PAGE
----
Hastings Center News
Parens Elected Hastings Center Fellow
Erik Parens, a senior research scholar at The Hastings Center, was elected a Hastings Center fellow on December 8, 2023.
Hastings Center Fellows are a group of more than 200 individuals of outstanding accomplishment whose work has informed scholarship and public understanding of complex ethical issues in health, health care, science, and technology.
Since he joined Hastings in 1992, Parens has led a wide range of collaborative and interdisciplinary projects, including ones that have explored the ethical questions that arise with the use of technologies such as surgery, psychopharmacology, and gene editing to shape ourselves. Also among those projects have been ones that have explored how sciences, such as genetics and neuroscience, shape how we understand what it means to be a self. One of his recently completed projects (funded by the Robert Wood Johnson Foundation and the Russell Sage Foundation) brought researchers, who use genomics to study social outcomes as complex as educational attainment, into dialogue with some of their fiercest critics; among that project’s products was a working group consensus report called “Wrestling with Social and Behavioral Genomics.” Another of his recently completed projects (funded by the National Endowment for the Humanities), created a series of events aimed at broadcasting the basic but profound idea that, with supportive environments, people can flourish in all sorts of bodyminds: The Art of Flourishing: Conversations on Disability. He is director of The Hastings Center’s Humanities Research Initiative.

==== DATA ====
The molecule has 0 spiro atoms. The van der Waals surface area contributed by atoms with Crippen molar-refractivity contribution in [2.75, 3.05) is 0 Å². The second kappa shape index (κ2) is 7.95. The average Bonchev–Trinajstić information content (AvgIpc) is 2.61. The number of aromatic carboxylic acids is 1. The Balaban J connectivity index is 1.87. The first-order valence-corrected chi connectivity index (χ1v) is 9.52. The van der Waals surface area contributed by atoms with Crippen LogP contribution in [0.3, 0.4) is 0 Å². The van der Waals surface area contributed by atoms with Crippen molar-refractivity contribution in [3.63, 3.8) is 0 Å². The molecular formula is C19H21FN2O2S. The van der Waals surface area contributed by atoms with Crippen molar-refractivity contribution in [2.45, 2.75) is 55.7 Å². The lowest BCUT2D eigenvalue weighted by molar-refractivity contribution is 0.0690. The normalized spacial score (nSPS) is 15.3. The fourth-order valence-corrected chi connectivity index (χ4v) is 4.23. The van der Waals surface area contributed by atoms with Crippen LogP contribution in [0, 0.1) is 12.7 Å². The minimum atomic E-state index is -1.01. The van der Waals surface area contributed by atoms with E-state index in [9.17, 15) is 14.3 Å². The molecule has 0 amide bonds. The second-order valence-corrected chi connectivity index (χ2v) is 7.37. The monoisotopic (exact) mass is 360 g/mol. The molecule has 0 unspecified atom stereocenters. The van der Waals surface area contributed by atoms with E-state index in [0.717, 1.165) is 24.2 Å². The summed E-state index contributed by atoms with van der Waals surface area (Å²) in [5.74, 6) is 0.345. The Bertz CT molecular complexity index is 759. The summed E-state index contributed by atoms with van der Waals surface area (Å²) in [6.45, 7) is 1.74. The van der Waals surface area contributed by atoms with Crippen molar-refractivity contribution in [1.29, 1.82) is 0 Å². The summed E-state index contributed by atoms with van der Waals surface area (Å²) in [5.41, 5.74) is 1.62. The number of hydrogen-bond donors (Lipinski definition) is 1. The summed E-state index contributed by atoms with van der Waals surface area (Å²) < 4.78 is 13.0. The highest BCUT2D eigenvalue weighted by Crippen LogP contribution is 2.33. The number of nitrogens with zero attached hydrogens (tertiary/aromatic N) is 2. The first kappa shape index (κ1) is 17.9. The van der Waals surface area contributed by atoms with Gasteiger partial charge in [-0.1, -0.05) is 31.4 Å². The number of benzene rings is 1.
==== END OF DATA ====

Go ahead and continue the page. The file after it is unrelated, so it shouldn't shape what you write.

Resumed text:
Parens is the author of Shaping Our Selves: On Technology, Flourishing, and a Habit of Thinking, (Oxford University Press, 2015) and is editor or lead co-editor of five other books: Human Flourishing in an Age of Gene Editing (Oxford University Press, 2019), Surgically Shaping Children: Technology, Ethics and the Pursuit of Normality, Johns Hopkins (University Press, 2006), Wrestling with Behavioral Genetics: Science, Ethics and Public Conversation (Johns Hopkins University Press, 2005), Prenatal Testing and Disability Rights (Georgetown University Press, 2000), and Enhancing Human Traits: Ethical and Social Implications (Georgetown University Press, 1998).
He has served as a consultant to several government and nongovernmental bodies, including the American Academy of Arts and Sciences, the National Academy of Medicine, the National Bioethics Advisory Commission, and the Presidential Commission for the Study of Bioethical Issues.
Parens received his PhD from the University of Chicago’s Committee on Social Thought and his BA from Chicago’s Committee on General Studies in the Humanities.